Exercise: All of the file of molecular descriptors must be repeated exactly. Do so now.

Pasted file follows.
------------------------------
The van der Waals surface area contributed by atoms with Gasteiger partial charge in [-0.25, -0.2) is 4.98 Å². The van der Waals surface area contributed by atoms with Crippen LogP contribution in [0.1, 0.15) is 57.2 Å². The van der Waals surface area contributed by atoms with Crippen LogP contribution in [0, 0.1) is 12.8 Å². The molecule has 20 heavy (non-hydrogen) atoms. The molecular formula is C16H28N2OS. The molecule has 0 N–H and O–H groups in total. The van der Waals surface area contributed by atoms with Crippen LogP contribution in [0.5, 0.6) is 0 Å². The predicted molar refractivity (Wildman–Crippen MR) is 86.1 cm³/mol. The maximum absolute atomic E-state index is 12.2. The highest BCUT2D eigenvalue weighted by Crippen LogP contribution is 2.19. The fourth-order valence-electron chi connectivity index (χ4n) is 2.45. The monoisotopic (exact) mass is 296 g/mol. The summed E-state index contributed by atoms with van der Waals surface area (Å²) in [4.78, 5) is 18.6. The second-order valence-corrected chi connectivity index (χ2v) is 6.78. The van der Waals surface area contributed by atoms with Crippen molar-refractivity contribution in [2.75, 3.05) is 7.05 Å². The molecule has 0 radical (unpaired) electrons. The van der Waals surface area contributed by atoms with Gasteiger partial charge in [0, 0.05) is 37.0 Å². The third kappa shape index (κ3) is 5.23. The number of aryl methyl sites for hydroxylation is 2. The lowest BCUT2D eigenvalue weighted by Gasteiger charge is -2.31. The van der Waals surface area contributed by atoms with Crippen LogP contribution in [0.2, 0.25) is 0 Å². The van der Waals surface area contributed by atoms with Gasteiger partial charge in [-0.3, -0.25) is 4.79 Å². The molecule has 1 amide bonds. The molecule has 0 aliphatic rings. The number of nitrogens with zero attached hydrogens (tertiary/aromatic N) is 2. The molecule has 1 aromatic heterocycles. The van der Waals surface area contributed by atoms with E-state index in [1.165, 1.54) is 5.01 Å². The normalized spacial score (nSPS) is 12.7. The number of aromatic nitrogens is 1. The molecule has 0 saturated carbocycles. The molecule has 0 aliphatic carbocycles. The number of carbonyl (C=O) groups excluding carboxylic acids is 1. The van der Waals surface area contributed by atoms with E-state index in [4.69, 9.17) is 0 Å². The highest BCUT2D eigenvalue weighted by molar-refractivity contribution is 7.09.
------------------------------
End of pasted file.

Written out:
The van der Waals surface area contributed by atoms with Gasteiger partial charge in [-0.25, -0.2) is 4.98 Å². The van der Waals surface area contributed by atoms with Crippen LogP contribution in [0.1, 0.15) is 57.2 Å². The van der Waals surface area contributed by atoms with Crippen LogP contribution in [0, 0.1) is 12.8 Å². The molecule has 20 heavy (non-hydrogen) atoms. The molecular formula is C16H28N2OS. The molecule has 0 N–H and O–H groups in total. The van der Waals surface area contributed by atoms with Crippen LogP contribution in [0.5, 0.6) is 0 Å². The predicted molar refractivity (Wildman–Crippen MR) is 86.1 cm³/mol. The maximum absolute atomic E-state index is 12.2. The highest BCUT2D eigenvalue weighted by Crippen LogP contribution is 2.19. The fourth-order valence-electron chi connectivity index (χ4n) is 2.45. The monoisotopic (exact) mass is 296 g/mol. The summed E-state index contributed by atoms with van der Waals surface area (Å²) in [4.78, 5) is 18.6. The second-order valence-corrected chi connectivity index (χ2v) is 6.78. The van der Waals surface area contributed by atoms with Crippen molar-refractivity contribution in [2.75, 3.05) is 7.05 Å². The molecule has 0 radical (unpaired) electrons. The van der Waals surface area contributed by atoms with Gasteiger partial charge in [0, 0.05) is 37.0 Å². The third kappa shape index (κ3) is 5.23. The number of aryl methyl sites for hydroxylation is 2. The lowest BCUT2D eigenvalue weighted by Gasteiger charge is -2.31. The van der Waals surface area contributed by atoms with Crippen LogP contribution in [0.2, 0.25) is 0 Å². The van der Waals surface area contributed by atoms with Gasteiger partial charge in [-0.3, -0.25) is 4.79 Å². The molecule has 1 amide bonds. The molecule has 0 aliphatic rings. The number of nitrogens with zero attached hydrogens (tertiary/aromatic N) is 2. The molecule has 1 aromatic heterocycles. The van der Waals surface area contributed by atoms with E-state index in [1.165, 1.54) is 5.01 Å². The normalized spacial score (nSPS) is 12.7. The number of aromatic nitrogens is 1. The molecule has 0 saturated carbocycles. The molecule has 0 aliphatic carbocycles. The number of carbonyl (C=O) groups excluding carboxylic acids is 1. The van der Waals surface area contributed by atoms with E-state index in [4.69, 9.17) is 0 Å². The highest BCUT2D eigenvalue weighted by molar-refractivity contribution is 7.09.